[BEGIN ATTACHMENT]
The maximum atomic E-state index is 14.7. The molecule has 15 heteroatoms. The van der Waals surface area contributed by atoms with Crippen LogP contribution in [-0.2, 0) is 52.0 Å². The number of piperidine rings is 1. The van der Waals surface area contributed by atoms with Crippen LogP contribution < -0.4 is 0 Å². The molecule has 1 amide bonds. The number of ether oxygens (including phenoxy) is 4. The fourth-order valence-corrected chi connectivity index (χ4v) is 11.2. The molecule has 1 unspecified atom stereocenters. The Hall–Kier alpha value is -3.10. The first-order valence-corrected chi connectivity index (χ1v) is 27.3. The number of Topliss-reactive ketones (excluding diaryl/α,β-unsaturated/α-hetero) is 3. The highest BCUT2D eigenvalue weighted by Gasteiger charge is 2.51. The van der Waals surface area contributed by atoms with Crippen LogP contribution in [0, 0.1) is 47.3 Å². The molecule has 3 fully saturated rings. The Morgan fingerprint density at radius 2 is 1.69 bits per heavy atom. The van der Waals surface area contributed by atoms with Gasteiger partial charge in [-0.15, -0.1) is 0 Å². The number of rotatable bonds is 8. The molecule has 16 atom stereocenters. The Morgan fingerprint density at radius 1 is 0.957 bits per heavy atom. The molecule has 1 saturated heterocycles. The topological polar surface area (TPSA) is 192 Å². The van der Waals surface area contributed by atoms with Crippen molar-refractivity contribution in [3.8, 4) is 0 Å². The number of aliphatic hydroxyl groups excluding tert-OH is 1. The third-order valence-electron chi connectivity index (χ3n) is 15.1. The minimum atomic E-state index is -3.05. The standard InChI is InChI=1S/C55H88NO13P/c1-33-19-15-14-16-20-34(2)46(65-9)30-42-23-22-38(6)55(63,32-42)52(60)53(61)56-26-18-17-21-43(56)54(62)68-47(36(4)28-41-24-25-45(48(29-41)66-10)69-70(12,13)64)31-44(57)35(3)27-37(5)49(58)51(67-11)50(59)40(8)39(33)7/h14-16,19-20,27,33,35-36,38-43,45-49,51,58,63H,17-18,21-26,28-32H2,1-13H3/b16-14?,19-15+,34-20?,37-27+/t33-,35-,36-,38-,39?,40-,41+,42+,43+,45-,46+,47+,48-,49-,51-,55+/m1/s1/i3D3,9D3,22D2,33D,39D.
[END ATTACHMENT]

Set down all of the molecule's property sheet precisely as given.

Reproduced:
The maximum atomic E-state index is 14.7. The molecule has 15 heteroatoms. The van der Waals surface area contributed by atoms with Crippen LogP contribution in [-0.2, 0) is 52.0 Å². The number of piperidine rings is 1. The van der Waals surface area contributed by atoms with Crippen LogP contribution < -0.4 is 0 Å². The molecule has 1 amide bonds. The number of ether oxygens (including phenoxy) is 4. The fourth-order valence-corrected chi connectivity index (χ4v) is 11.2. The molecule has 1 unspecified atom stereocenters. The Hall–Kier alpha value is -3.10. The first-order valence-corrected chi connectivity index (χ1v) is 27.3. The number of Topliss-reactive ketones (excluding diaryl/α,β-unsaturated/α-hetero) is 3. The highest BCUT2D eigenvalue weighted by Gasteiger charge is 2.51. The van der Waals surface area contributed by atoms with Crippen LogP contribution in [0, 0.1) is 47.3 Å². The molecule has 3 fully saturated rings. The Morgan fingerprint density at radius 2 is 1.69 bits per heavy atom. The van der Waals surface area contributed by atoms with Gasteiger partial charge in [-0.15, -0.1) is 0 Å². The number of rotatable bonds is 8. The molecule has 16 atom stereocenters. The Morgan fingerprint density at radius 1 is 0.957 bits per heavy atom. The molecule has 1 saturated heterocycles. The topological polar surface area (TPSA) is 192 Å². The van der Waals surface area contributed by atoms with Crippen molar-refractivity contribution in [3.8, 4) is 0 Å². The number of aliphatic hydroxyl groups excluding tert-OH is 1. The third-order valence-electron chi connectivity index (χ3n) is 15.1. The minimum atomic E-state index is -3.05. The standard InChI is InChI=1S/C55H88NO13P/c1-33-19-15-14-16-20-34(2)46(65-9)30-42-23-22-38(6)55(63,32-42)52(60)53(61)56-26-18-17-21-43(56)54(62)68-47(36(4)28-41-24-25-45(48(29-41)66-10)69-70(12,13)64)31-44(57)35(3)27-37(5)49(58)51(67-11)50(59)40(8)39(33)7/h14-16,19-20,27,33,35-36,38-43,45-49,51,58,63H,17-18,21-26,28-32H2,1-13H3/b16-14?,19-15+,34-20?,37-27+/t33-,35-,36-,38-,39?,40-,41+,42+,43+,45-,46+,47+,48-,49-,51-,55+/m1/s1/i3D3,9D3,22D2,33D,39D.